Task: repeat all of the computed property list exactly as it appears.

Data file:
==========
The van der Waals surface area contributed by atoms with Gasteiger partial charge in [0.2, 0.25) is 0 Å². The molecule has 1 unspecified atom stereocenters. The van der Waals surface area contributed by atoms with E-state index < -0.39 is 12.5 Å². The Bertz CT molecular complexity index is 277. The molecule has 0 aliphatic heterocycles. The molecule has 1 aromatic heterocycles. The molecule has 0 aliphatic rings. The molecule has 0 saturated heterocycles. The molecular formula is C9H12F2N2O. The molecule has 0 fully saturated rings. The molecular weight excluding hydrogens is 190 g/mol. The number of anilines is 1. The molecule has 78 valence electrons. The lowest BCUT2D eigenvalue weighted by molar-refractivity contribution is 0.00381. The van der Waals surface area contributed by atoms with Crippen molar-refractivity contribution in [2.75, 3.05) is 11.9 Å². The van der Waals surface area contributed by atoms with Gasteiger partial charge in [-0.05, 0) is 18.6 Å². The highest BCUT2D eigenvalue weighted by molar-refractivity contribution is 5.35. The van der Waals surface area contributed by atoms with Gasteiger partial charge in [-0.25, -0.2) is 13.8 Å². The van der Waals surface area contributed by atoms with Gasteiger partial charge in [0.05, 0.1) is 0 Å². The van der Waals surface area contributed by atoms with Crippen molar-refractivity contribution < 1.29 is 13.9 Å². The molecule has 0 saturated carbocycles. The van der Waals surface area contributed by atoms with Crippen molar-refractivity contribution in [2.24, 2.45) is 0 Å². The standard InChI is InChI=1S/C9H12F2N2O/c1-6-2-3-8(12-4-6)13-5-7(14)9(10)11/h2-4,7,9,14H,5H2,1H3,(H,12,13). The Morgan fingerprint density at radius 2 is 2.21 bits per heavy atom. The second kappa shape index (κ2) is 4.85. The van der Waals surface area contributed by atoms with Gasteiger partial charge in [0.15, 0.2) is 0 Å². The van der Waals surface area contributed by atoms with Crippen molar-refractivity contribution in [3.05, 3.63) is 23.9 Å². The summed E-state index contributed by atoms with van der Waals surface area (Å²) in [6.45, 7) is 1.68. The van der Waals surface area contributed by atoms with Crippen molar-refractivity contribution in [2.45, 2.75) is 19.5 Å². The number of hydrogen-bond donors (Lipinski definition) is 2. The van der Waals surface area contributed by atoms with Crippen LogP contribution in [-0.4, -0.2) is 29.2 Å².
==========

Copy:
The van der Waals surface area contributed by atoms with Gasteiger partial charge in [0.2, 0.25) is 0 Å². The molecule has 1 unspecified atom stereocenters. The van der Waals surface area contributed by atoms with E-state index < -0.39 is 12.5 Å². The Bertz CT molecular complexity index is 277. The molecule has 0 aliphatic heterocycles. The molecule has 1 aromatic heterocycles. The molecule has 0 aliphatic rings. The molecule has 0 saturated heterocycles. The molecular formula is C9H12F2N2O. The molecule has 0 fully saturated rings. The molecular weight excluding hydrogens is 190 g/mol. The number of anilines is 1. The molecule has 78 valence electrons. The lowest BCUT2D eigenvalue weighted by molar-refractivity contribution is 0.00381. The van der Waals surface area contributed by atoms with Crippen molar-refractivity contribution in [2.75, 3.05) is 11.9 Å². The van der Waals surface area contributed by atoms with Gasteiger partial charge in [-0.05, 0) is 18.6 Å². The highest BCUT2D eigenvalue weighted by molar-refractivity contribution is 5.35. The van der Waals surface area contributed by atoms with Gasteiger partial charge in [-0.25, -0.2) is 13.8 Å². The van der Waals surface area contributed by atoms with Gasteiger partial charge in [0.05, 0.1) is 0 Å². The van der Waals surface area contributed by atoms with Crippen molar-refractivity contribution < 1.29 is 13.9 Å². The molecule has 0 saturated carbocycles. The van der Waals surface area contributed by atoms with Crippen molar-refractivity contribution in [2.24, 2.45) is 0 Å². The standard InChI is InChI=1S/C9H12F2N2O/c1-6-2-3-8(12-4-6)13-5-7(14)9(10)11/h2-4,7,9,14H,5H2,1H3,(H,12,13). The Morgan fingerprint density at radius 2 is 2.21 bits per heavy atom. The second kappa shape index (κ2) is 4.85. The van der Waals surface area contributed by atoms with Gasteiger partial charge in [0.15, 0.2) is 0 Å². The van der Waals surface area contributed by atoms with Crippen molar-refractivity contribution in [3.05, 3.63) is 23.9 Å². The summed E-state index contributed by atoms with van der Waals surface area (Å²) in [6.45, 7) is 1.68. The van der Waals surface area contributed by atoms with Crippen molar-refractivity contribution in [2.45, 2.75) is 19.5 Å². The number of hydrogen-bond donors (Lipinski definition) is 2. The van der Waals surface area contributed by atoms with Crippen LogP contribution in [-0.4, -0.2) is 29.2 Å².